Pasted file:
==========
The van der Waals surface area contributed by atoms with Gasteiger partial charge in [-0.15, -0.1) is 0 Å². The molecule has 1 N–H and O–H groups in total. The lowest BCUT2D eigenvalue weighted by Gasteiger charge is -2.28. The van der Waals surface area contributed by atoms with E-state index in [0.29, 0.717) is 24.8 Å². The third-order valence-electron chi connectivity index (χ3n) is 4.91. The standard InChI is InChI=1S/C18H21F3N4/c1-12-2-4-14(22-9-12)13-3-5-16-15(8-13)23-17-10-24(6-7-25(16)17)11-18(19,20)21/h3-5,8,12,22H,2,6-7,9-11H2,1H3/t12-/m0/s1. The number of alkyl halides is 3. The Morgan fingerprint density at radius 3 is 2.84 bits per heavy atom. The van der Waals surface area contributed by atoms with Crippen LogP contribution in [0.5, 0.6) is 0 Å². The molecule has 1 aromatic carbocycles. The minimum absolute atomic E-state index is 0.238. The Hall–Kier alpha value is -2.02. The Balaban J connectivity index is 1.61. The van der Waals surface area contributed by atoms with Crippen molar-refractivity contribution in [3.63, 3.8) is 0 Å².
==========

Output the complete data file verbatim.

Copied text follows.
The van der Waals surface area contributed by atoms with Gasteiger partial charge in [-0.15, -0.1) is 0 Å². The molecule has 1 N–H and O–H groups in total. The lowest BCUT2D eigenvalue weighted by Gasteiger charge is -2.28. The van der Waals surface area contributed by atoms with E-state index in [0.29, 0.717) is 24.8 Å². The third-order valence-electron chi connectivity index (χ3n) is 4.91. The standard InChI is InChI=1S/C18H21F3N4/c1-12-2-4-14(22-9-12)13-3-5-16-15(8-13)23-17-10-24(6-7-25(16)17)11-18(19,20)21/h3-5,8,12,22H,2,6-7,9-11H2,1H3/t12-/m0/s1. The number of alkyl halides is 3. The Morgan fingerprint density at radius 3 is 2.84 bits per heavy atom. The van der Waals surface area contributed by atoms with Crippen LogP contribution in [0.5, 0.6) is 0 Å². The molecule has 1 aromatic carbocycles. The minimum absolute atomic E-state index is 0.238. The Hall–Kier alpha value is -2.02. The Balaban J connectivity index is 1.61. The van der Waals surface area contributed by atoms with Crippen molar-refractivity contribution in [3.63, 3.8) is 0 Å².